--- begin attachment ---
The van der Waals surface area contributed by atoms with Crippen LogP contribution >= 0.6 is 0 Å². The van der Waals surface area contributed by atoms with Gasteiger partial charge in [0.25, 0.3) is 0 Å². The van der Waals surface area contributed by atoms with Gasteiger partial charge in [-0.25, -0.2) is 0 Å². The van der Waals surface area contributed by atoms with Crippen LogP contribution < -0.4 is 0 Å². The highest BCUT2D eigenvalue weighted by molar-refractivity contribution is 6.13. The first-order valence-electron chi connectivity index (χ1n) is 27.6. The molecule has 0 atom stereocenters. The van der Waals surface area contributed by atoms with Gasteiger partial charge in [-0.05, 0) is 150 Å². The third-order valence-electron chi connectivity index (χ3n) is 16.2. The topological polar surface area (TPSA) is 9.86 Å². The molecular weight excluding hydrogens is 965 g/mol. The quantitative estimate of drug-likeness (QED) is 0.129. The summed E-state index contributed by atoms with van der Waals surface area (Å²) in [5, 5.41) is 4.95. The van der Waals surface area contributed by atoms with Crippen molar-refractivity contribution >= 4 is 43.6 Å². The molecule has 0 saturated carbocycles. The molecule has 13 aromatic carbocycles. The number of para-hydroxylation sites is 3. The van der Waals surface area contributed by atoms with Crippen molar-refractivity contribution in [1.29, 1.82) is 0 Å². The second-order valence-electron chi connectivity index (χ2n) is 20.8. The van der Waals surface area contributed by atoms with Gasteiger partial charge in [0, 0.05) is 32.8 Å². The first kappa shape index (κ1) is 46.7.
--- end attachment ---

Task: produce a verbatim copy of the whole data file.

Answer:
The van der Waals surface area contributed by atoms with Crippen LogP contribution >= 0.6 is 0 Å². The van der Waals surface area contributed by atoms with Gasteiger partial charge in [0.25, 0.3) is 0 Å². The van der Waals surface area contributed by atoms with Gasteiger partial charge in [-0.25, -0.2) is 0 Å². The van der Waals surface area contributed by atoms with Crippen LogP contribution < -0.4 is 0 Å². The highest BCUT2D eigenvalue weighted by molar-refractivity contribution is 6.13. The first-order valence-electron chi connectivity index (χ1n) is 27.6. The molecule has 0 atom stereocenters. The van der Waals surface area contributed by atoms with Gasteiger partial charge in [-0.05, 0) is 150 Å². The third-order valence-electron chi connectivity index (χ3n) is 16.2. The topological polar surface area (TPSA) is 9.86 Å². The molecular weight excluding hydrogens is 965 g/mol. The quantitative estimate of drug-likeness (QED) is 0.129. The summed E-state index contributed by atoms with van der Waals surface area (Å²) in [5, 5.41) is 4.95. The van der Waals surface area contributed by atoms with Crippen molar-refractivity contribution >= 4 is 43.6 Å². The molecule has 0 saturated carbocycles. The molecule has 13 aromatic carbocycles. The number of para-hydroxylation sites is 3. The van der Waals surface area contributed by atoms with Crippen molar-refractivity contribution in [1.29, 1.82) is 0 Å². The second-order valence-electron chi connectivity index (χ2n) is 20.8. The van der Waals surface area contributed by atoms with Gasteiger partial charge in [0, 0.05) is 32.8 Å². The first kappa shape index (κ1) is 46.7.